I picked up some extra tubes and CO2 cartridges while I waited for my test bike at a shop in Brooklyn. When they rolled out the BMC Teammachine SLR01 ($8,999) and I picked it up, I let out a laugh that was equal parts surprise and delight: there’s joking about picking up a bike with one finger, and then there’s actually picking up a bike with one finger. As I rode it home in street clothes and a backpack — taking a six-mile detour because I was having so much fun — I thought about Netflix’s Daredevil, and the gritty, blind hero, Matt Murdock, who smashes heads and breaks the bones of criminals against the backdrop of a crime-ridden Hell’s Kitchen, New York. Maybe it was the 13 hours of recent binge watching, but I was feeling a little like his alter ego.
One reason we get into sports is to be superheroes in our own right, finding moments of strength or endurance that feel heroic. Pro cycling events are among the toughest sporting events on the planet, long and difficult slogs punctuated by brief moments of celebration. The winner wears a special uniform (costume?), and while no bike can make an average cyclist a competitive cyclist, it can elevate performance in a way that feels fundamentally different, giving you a taste of what it may be like to possess supernatural skill and strength. Especially going up hills, the SLR01 — the bike that the BMC UCI WorldTour team rides in the Tour de France and other races like the Tour of California (last week) and the Giro d’Italia (happening now), albeit specced out at an even higher pay grade — does that, and it’s a marvelous thing.
While I spent most of my time riding this bike across the George Washington Bridge in New Jersey, the best place to test it out would be its ancestral home of Switzerland. Stage Five of the Tour de Suisse takes you in the mountains from Unterterzen to Sölden. strava.com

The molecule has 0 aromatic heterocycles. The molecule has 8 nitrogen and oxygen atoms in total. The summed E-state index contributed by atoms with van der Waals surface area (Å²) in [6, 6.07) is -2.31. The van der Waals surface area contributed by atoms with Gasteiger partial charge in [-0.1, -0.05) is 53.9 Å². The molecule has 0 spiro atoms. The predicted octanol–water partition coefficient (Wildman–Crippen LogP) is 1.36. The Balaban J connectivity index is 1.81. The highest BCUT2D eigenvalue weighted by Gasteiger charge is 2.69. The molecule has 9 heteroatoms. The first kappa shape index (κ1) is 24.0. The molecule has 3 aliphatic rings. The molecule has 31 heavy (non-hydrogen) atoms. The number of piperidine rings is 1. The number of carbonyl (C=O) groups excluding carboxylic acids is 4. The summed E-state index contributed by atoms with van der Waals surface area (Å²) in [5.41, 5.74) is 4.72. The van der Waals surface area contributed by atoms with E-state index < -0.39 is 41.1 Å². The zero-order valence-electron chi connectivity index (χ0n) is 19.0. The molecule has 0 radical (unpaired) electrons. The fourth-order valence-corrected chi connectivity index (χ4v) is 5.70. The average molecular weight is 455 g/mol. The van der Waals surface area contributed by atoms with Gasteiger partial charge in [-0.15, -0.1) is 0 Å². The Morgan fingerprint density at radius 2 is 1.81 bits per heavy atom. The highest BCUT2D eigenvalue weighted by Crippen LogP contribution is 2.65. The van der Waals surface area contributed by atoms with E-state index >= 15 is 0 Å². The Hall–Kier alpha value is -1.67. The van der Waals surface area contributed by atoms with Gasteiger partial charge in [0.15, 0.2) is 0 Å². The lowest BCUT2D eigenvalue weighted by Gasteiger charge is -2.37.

It’s unfathomably light at 790 grams for the frame in a size 56, even lighter in the size 48 that I tested, a product of BMC’s proprietary Accelerated Composites Evolution (ACE) computer modeling program that apparently tested 34,000 possible frame configurations to optimize the bike’s geometrical structure, tube cross-sections and carbon layup. What that means for the rider without an engineering degree is that you’ve got a slightly unorthodox-looking frame, the most noticeable traits are the boxy, angular tubes, the enormous down tube and the relatively flat seat stays.
Unlike a Cervelo S5 or a Specialized Roubaix, which you might say wear their function on their frame — they look fast and compliant, respectively — the Teammachine just looks like an expensive bike. As it turns out, a costly bike can be an incredibly well rounded bike. It accelerates snappily; it’s fast on the flats; climbing is downright easy; handling is responsive and precise; and, surprisingly, it’s as comfortable as any bike I’ve ever ridden, soft over bumps and cracks in the road. It is, as one of the employees at the shop put it, all things to all people.